His party contacted RTÉ over reports on Tuesday that Mr Lynch instructed gardaí not to co-operate with the RUC in its investigation into the Narrow Water bombing when 18 British soldiers were killed by the Provisional IRA in Aug 1979.
During the tribunal’s hearing, an unnamed witness, who was the chief investigating officer of the attack, said the taoiseach at the time decreed that killings near Warrenpoint were a “political crime” and that “no assistance would be given to the RUC”.
He did not say which Taoiseach he was referring to. However, he said he was told the taoiseach’s position a meeting with Garda chiefs in Apr 1980. Charles Haughey took over from Jack Lynch in Dec 1979.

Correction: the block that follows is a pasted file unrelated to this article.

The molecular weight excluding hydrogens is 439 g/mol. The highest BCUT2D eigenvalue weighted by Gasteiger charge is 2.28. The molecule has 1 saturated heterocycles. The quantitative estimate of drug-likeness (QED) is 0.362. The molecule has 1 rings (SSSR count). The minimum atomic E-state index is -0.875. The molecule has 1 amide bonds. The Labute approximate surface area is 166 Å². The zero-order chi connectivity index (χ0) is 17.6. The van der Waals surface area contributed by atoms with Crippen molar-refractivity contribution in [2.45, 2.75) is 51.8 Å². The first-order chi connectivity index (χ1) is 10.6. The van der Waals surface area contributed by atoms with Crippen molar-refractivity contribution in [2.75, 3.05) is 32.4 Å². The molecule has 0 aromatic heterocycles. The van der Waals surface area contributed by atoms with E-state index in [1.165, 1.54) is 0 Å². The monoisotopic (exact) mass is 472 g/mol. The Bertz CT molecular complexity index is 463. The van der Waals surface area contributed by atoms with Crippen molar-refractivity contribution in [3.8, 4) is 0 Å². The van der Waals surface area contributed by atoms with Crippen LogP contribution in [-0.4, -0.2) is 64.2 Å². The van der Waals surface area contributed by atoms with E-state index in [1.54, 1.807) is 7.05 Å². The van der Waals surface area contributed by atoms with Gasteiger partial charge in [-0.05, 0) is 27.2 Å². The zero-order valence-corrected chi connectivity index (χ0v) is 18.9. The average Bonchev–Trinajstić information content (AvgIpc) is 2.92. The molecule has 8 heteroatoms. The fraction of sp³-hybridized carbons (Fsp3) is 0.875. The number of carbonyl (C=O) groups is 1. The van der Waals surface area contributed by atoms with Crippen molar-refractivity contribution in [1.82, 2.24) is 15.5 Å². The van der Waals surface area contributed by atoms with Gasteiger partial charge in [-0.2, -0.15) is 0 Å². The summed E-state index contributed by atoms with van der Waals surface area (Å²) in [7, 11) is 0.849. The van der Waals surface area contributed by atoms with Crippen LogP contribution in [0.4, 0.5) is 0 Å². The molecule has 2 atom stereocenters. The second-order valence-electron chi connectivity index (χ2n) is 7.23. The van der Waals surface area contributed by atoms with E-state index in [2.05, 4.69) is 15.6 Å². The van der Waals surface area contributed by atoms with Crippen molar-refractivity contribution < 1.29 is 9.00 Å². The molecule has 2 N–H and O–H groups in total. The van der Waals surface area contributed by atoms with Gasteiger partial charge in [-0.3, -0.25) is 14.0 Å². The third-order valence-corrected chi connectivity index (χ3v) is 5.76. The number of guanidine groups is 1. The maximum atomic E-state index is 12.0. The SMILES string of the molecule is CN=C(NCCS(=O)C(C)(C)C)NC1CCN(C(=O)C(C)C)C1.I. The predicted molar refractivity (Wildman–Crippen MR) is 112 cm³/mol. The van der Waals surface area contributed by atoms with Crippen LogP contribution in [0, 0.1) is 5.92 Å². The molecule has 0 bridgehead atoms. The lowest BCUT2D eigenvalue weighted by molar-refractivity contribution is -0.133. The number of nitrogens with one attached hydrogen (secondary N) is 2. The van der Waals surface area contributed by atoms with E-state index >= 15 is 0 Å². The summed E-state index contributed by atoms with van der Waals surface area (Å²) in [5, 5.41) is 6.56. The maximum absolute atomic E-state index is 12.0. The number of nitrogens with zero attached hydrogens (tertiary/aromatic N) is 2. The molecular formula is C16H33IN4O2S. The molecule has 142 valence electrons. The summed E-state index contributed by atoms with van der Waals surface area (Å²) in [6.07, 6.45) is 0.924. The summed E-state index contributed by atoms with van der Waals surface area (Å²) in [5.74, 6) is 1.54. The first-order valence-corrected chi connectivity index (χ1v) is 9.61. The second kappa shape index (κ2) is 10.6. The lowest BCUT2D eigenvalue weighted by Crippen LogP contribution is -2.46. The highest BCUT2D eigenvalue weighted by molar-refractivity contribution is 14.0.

Mr Martin said he was “genuinely taken aback” when he first heard about the allegations.
“Contrary to reports, Jack Lynch was never mentioned at the tribunal. A number of reporters simply made an assumption that the witness was referring to him.
“This is an extraordinary slight on the memory and legacy of one of our country’s finest taoisigh, who always abhorred violence of any sort, but particularly the savagery of the PIRA.”
Former Fianna Fáil TD and minister for justice in Mr Lynch’s government, Gerard Collins, had earlier written to the tribunal to ask to go back under oath to give evidence about Mr Lynch’s response.